To my eye, the digital cameras fell into two very distinct groups: The first group is D21, F35, Genesis, and Red, which match the DOF of 35mm film, and the other is F23, Panasonic 3700, (and Viper was in the tests too, IIRC), which have the 2/3" DOF.

When these cameras drift away from a film look is when they do things that a film camera cannot do, like shoot with a 270, or worse, 360 degree shutter. They also still are unable to match film's dynamic range, they are still at least two-stops or more away from that.


Certainly you wouldn't want to shoot a whole picture with a 360 degree shutter, but it is an interesting little addition to the DP's tool kit. It lets you go from sharp to total motion blur without the skipping (strobe) effect. Dave Stump used it for that fast accelerating circular dolly shot in "What Love Is", for which it was perfect.

All the digital cameras are lacking in dynamic range, one quite a bit more so than the rest.

There are also some color space issues.


True, and unfortunately nothing in the tests really stressed the gamut all that much. The dichroics in three chip cameras are inherently capable of more saturated primaries than the dyes applied to the surfaces of big single chips, so the three chip cameras can capture a wider gamut. But nothing in the tests revealed that. There was the "plum" colored shirt which revealed the weakness in the blue primary of one of the big chip cameras. It came out purple, though a different purple, in all the tests except this one, in which it's a surprisingly dark brown.

That being said, camera color gamut really isn't all that important for us as cinematographers. Your colorist in post can take whatever you hand them and push it to any place you want in the display system's gamut. You'd only be in trouble if two objects were supposed to be different colors, and the camera gave you the same color for both. But if it was that important, you'd test it and nail it.

One other thing about the shirts -- on film, they all look like cotton, but all the digital cameras made them look to me like polyester..... Go figure.... ;-)




-- J.S.
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#5 Thomas Dobbie

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Posted 07 July 2009 - 08:25 PM

Hi,

Perhaps of interest,is that the BSC are presenting the results of their camera test,tomorrow at the NFT in London.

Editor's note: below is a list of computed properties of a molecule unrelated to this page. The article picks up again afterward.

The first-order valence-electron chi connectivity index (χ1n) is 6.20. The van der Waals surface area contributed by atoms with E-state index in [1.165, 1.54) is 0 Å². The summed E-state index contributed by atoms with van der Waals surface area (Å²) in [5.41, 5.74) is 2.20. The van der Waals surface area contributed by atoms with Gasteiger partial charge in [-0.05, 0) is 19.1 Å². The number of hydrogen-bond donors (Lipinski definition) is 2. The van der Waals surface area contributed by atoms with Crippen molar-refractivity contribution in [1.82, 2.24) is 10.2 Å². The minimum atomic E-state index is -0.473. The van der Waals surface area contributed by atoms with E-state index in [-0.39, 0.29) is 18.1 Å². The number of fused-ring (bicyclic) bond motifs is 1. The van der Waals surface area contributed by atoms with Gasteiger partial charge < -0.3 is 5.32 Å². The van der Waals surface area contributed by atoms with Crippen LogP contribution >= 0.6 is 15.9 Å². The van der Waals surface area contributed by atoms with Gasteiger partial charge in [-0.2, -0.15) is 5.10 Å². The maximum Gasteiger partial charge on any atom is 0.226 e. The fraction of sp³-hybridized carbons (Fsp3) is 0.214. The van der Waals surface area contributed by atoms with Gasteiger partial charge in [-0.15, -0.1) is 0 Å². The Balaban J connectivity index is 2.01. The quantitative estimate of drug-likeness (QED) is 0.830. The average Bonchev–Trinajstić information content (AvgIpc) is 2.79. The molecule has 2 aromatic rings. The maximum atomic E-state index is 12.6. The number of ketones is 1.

It involved,I believe, all the cameras, HD & film, that were currently being used in productions at the time (Spring 09),from the Canon 5D MkIIthrough 435's,Pani's etc ,Phantom HD,D21.Genesis,Red,Viper and lots of others.
I also understand that it also involves all the current film stocks available,although I'm not clear if that includes 16mm.
Although it's not too long a day by DP standards,starting at 10.30 until 6.30,my only problem is going to be staying awake.
Day off,darkened film theatre,lunch etc,I'll be in the land of nod,unless the presentation is compelling.
Further information can be found at http://www.bscine.com/. Worth coming along to,if you're in London with a free day.

Tom.
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#6 John Sprung

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Posted 07 July 2009 - 10:26 PM

Be sure to bring plenty of pencils and paper. There's sure to be way too much to remember.



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#7 K Borowski

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Posted 07 July 2009 - 10:31 PM

[. . .]with the caveat that it all went through a 2K D.I. pipeline.


Considering that with a stock like 5201 and 4-perf., you are easily throwing out 2/3 of the image resolution, isn't that a pretty big caveat David?

4-perf. is easily 10MP (nearly 4K) of information. 2K is 3MP or so.


And that is only spatial resolution, not bit-depth, which is an area not measured by the chip companies because 35mm veritably destroys digital imaging in this arena.
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#8 Alan Halfhill

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Posted 08 July 2009 - 12:10 PM

I know they're digital but the higher end cameras used to shoot feature films such as "21", "Public Enemies", look really "videoy", it is very noticeable, is there a reason? The way they handle motion? Lighting?


Depth of field, lighting and shutter. I started with 16mm and have shot 35mm as well. So I light like film when I am looking for that look. Now that I have access to RED and have a 35mm lens adapter for my 1/4 chip video camera, I pays to light like film because of the depth of focus. We are creating motion pictures either with film or digital.

Now shutter angle is a different matter. I did not like the shutter angle on "Public Enenies". WAY too much motion blur. I prefer film motion blur which can be done on a digital cinema camera. I use motion blur for effects but not story telling.
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#9 timHealy

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Posted 08 July 2009 - 08:50 PM

If you saw the ASC/PGA assessment series (35mm, Arri D21, F23, F35, Genesis, Red, Panasonic 3700) you'd be surprised at how closely they all came to 35mm, with the caveat that it all went through a 2K D.I. pipeline.


I would love to see that if it is available.

Best

Tim
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#10 Tom Lowe

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Posted 09 July 2009 - 05:41 PM

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Edited by Tom Lowe, 09 July 2009 - 05:45 PM.